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June 15, 2021

Delaware County moves to acquire Don Guanella School land by eminent domain and preserve space as park

The 213-acre property in Marple Township is owned by the Archdiocese of Philadelphia. Multiple plans to develop the site have been rejected

Development Parks
Delco Guanella Park Street View/Google Maps

The Archdiocese of Philadelphia's Don Guanella School property, 1797 Sproul Road, could become to the largest county-owned park in Delaware County. The county has signaled plans to acquire the 213-acre parcel using Pennsylvania's eminent domain laws.

After several years of stymied development plans at the former site of the Don Guanella School, Delaware County Council has set its sights on acquiring the 213-acre property in Marple Township where officials hope to develop what will become the largest county-owned park in Delaware County.

The large parcel on Sproul Road, owned by the Archdiocese of Philadelphia, has been a source of contention over proposed development plans since the school's closure in 2015. The Don Guanella School had served for decades as a facility to educate and provide residential services for men with intellectual disabilities. Plans to close the school were set in motion in 2013, leading to competing visions for what to do with the large property.

Acres of undeveloped land around the school have made it an appealing site for developers, but local resistance in Marple Township has shot down a series of residential and commercial projects.

Delaware County County Council members said Tuesday that the county will work to acquire the parcel through eminent domain at a price negotiated between the county and the owners, or as determined by the County Board of View.

"We are enormously pleased that we will be able to secure one of the last large tracts of open space in densely populated eastern Delaware County for use as a public park," Delaware County Council Chairman Brian Zidek said. "Even prior to the COVID pandemic, we knew that open space – including parks, trails and bike paths – bring real economic and environmental benefit to our community and this park will dramatically improve our county's quality of life."

The creation of a park would protect the site's old-growth forest and provide immediate recreational benefit to approximately 14,000 residents who live within a mile of the property. About 53,000 people live within a two-mile radius.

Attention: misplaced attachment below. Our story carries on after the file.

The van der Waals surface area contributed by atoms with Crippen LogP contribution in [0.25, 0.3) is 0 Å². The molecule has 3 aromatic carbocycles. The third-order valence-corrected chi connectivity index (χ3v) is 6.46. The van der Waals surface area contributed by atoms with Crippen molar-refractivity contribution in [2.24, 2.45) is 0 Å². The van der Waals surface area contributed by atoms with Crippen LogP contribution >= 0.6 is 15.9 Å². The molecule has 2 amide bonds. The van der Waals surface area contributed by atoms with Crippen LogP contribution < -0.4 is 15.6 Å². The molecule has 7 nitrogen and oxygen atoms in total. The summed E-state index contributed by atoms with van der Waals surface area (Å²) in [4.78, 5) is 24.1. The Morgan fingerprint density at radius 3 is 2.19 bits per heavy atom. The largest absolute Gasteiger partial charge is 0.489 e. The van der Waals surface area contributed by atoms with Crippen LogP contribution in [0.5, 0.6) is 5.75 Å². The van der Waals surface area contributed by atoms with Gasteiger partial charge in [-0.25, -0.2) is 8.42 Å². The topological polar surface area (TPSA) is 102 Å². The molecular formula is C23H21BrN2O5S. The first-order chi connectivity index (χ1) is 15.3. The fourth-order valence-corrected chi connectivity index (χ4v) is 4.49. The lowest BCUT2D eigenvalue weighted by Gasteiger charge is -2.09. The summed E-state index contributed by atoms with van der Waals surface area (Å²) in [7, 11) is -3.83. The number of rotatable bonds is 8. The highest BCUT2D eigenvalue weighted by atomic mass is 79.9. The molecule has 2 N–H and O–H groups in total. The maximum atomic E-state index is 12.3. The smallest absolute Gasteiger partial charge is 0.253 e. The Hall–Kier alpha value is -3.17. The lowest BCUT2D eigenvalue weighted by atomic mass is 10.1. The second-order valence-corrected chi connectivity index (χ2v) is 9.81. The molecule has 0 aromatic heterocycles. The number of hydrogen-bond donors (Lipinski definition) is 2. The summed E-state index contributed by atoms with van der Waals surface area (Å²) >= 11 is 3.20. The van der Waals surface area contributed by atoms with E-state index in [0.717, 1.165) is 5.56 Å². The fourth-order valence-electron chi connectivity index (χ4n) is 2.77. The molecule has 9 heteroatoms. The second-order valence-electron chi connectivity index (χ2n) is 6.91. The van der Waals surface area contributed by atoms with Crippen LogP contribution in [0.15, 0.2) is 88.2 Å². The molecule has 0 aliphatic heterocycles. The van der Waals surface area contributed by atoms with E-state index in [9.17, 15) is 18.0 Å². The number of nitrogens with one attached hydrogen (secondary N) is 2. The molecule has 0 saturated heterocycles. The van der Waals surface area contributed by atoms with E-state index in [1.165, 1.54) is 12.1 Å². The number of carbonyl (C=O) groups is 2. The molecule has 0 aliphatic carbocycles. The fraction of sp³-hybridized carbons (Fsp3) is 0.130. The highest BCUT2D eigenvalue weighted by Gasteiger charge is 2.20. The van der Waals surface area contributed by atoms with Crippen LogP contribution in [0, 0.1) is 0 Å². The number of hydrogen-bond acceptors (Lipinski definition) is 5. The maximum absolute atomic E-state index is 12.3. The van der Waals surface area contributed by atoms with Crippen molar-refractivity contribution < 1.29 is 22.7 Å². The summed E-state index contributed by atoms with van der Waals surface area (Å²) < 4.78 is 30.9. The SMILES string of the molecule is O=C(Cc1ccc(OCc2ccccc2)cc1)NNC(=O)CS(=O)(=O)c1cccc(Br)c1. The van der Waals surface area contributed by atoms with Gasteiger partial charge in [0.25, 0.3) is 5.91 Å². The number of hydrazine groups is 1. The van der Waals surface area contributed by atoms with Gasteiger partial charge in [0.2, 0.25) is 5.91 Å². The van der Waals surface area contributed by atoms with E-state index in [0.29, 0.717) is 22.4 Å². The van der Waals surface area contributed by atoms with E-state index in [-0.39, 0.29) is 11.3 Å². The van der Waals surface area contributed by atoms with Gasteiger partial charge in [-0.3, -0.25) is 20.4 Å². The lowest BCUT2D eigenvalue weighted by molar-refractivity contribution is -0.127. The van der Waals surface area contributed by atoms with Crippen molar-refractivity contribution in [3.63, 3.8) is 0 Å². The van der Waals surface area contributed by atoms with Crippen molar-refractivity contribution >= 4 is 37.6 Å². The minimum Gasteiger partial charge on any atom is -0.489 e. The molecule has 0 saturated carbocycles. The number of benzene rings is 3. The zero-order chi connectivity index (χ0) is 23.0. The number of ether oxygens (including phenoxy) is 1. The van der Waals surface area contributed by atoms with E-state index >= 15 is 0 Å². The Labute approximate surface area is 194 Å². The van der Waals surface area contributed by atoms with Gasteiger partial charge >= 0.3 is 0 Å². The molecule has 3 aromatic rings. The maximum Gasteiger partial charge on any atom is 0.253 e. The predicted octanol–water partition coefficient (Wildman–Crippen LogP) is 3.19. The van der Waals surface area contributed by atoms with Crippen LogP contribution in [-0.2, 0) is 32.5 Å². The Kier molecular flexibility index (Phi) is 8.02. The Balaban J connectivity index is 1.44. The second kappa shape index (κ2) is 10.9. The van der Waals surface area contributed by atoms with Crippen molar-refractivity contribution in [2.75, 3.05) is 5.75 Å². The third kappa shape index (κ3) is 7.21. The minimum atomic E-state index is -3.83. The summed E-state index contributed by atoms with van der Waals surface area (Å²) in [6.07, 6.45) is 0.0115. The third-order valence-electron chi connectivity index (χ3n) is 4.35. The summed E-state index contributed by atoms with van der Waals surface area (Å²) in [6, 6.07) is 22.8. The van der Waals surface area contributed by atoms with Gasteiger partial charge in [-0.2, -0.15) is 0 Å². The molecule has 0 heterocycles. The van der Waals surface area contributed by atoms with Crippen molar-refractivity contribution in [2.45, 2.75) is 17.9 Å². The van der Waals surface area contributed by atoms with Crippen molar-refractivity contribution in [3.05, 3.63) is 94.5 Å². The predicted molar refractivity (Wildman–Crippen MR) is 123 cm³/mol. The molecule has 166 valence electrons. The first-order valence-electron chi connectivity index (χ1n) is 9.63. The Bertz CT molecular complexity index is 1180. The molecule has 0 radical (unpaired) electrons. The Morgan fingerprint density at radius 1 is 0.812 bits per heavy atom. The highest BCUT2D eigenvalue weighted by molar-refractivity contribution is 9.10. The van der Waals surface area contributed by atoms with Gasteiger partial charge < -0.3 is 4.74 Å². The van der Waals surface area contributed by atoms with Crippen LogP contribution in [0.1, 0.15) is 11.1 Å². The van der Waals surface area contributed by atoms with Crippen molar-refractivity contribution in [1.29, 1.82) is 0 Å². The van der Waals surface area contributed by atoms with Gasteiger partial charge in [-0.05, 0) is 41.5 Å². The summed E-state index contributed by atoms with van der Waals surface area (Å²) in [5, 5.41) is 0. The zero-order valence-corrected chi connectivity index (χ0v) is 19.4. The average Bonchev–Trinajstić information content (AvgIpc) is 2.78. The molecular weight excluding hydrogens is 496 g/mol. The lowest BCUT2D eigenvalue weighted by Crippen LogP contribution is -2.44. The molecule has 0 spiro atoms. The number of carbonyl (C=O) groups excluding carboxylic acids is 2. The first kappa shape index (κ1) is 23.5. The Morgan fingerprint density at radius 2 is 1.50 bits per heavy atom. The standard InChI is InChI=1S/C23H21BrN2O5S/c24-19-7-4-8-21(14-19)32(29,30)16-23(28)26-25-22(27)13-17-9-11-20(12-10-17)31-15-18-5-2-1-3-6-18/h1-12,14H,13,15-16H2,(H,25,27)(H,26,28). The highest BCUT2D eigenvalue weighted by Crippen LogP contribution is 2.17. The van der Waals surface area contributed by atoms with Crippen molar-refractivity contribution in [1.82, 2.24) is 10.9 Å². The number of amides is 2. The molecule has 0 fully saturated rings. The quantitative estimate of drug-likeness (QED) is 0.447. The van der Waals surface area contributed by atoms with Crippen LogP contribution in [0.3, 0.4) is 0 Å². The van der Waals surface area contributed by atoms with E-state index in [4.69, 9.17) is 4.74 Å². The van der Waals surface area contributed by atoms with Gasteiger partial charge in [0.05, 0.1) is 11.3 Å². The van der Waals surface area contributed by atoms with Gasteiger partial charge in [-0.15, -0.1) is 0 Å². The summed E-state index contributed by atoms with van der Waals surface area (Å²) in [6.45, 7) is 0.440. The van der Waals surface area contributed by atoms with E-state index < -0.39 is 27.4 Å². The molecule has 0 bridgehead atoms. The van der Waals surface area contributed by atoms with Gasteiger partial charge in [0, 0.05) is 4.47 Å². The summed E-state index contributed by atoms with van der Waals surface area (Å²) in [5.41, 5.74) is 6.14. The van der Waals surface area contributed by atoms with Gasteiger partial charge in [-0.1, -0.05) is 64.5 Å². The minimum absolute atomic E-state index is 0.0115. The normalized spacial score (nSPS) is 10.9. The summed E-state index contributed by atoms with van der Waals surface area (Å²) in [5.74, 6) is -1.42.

"For almost a decade, area residents have waited anxiously to see what was going to happen with the land at Don Guanella, especially since our community is nearly completely built out. Saving these amazing woods will be welcome news for everyone," said Richard Jones, a resident of Marple Township who has vigorously fought development plans at the site. "I know that everyone who enjoyed this natural space previously could not be happier that the county is going to secure this land permanently as a public park. It's the best possible outcome."

The county also touted the environmental and health benefits of a new park, arguing that it will support a diverse ecosystem and protect air quality in a county with high rates of asthma among children and adults.

At least four previous development proposals had been made at the former Don Guanella School since its closure.

Last December, the Marple Board of Commissioners unanimously rejected one from Carlino Commercial Development that would have brought 141 residential units to 89 acres of the site, with additional space for potential uses as a day care center, medical offices, a community facility and a senior living facility. The Village at Sproul Road proposal was rejected twice.

The West Conshohocken-based developer had entered an agreement of sale with the Archdiocese of Philadelphia in 2017, when a previous proposal from them had called for approximately 140 residential units on 40 acres of land. The remaining 173 acres would have been kept as protected forest, but that proposal also was shot down.

Before that, the Archdiocese of Philadelphia had entered a $47 million agreement of sale with Jenkintown-based Cardinal Crossing Realty Associates, which had proposed a mix of residential, business and retail space with additional recreational amenities for the site. That proposal was rejected by township supervisors, with further resistance coming from the community group Save Marple Green Space. A lawsuit filed by the developer was dropped and the archdiocese pulled out of the deal.

The ordinance introduced this week by county council, if adopted, will allow the county to use Pennsylvania's eminent domain laws to take control of the property by paying fair market value to the site owners.

In the event a price cannot be negotiated by the county and the owner, either party can appeal the valuation set by the Board of View. The matter would then become a case in Delaware County Common Pleas Court and be determined at trial by a jury.

Officials did not say where Delaware County will draw funds to pay for the parcel. The required Notice of Taking could be filed as soon as the second half of July, council said. 

"This decision shows that Delaware County is thinking about what it takes to be a place where people want to live and work," Councilmember Elaine Schaefer said. "Public space doesn't just protect our environment and create economic value, it builds stronger communities and will help Delaware County remain a place where people want to live, work and raise a family."